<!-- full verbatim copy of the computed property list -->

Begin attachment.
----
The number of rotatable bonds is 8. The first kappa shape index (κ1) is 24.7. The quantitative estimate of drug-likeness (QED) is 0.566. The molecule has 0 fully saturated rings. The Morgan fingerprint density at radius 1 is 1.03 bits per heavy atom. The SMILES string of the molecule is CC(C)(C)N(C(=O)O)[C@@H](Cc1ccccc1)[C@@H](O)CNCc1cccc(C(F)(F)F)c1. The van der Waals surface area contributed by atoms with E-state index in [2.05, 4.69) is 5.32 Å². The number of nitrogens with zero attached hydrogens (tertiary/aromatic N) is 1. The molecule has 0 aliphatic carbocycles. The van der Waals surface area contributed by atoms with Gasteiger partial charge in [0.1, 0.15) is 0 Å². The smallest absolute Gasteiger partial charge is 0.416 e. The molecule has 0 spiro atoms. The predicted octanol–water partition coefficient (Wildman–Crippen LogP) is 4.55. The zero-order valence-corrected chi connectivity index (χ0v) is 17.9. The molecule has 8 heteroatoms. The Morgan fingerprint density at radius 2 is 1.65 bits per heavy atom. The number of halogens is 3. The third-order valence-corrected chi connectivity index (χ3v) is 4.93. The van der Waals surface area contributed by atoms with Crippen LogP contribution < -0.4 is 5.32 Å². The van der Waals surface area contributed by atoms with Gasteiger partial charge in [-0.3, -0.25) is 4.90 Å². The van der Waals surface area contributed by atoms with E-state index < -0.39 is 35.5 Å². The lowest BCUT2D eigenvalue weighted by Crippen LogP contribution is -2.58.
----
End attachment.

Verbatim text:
The number of rotatable bonds is 8. The first kappa shape index (κ1) is 24.7. The quantitative estimate of drug-likeness (QED) is 0.566. The molecule has 0 fully saturated rings. The Morgan fingerprint density at radius 1 is 1.03 bits per heavy atom. The SMILES string of the molecule is CC(C)(C)N(C(=O)O)[C@@H](Cc1ccccc1)[C@@H](O)CNCc1cccc(C(F)(F)F)c1. The van der Waals surface area contributed by atoms with E-state index in [2.05, 4.69) is 5.32 Å². The number of nitrogens with zero attached hydrogens (tertiary/aromatic N) is 1. The molecule has 0 aliphatic carbocycles. The van der Waals surface area contributed by atoms with Gasteiger partial charge in [0.1, 0.15) is 0 Å². The smallest absolute Gasteiger partial charge is 0.416 e. The molecule has 0 spiro atoms. The predicted octanol–water partition coefficient (Wildman–Crippen LogP) is 4.55. The zero-order valence-corrected chi connectivity index (χ0v) is 17.9. The molecule has 8 heteroatoms. The Morgan fingerprint density at radius 2 is 1.65 bits per heavy atom. The number of halogens is 3. The third-order valence-corrected chi connectivity index (χ3v) is 4.93. The van der Waals surface area contributed by atoms with Crippen LogP contribution < -0.4 is 5.32 Å². The van der Waals surface area contributed by atoms with Gasteiger partial charge in [-0.3, -0.25) is 4.90 Å². The van der Waals surface area contributed by atoms with E-state index < -0.39 is 35.5 Å². The lowest BCUT2D eigenvalue weighted by Crippen LogP contribution is -2.58.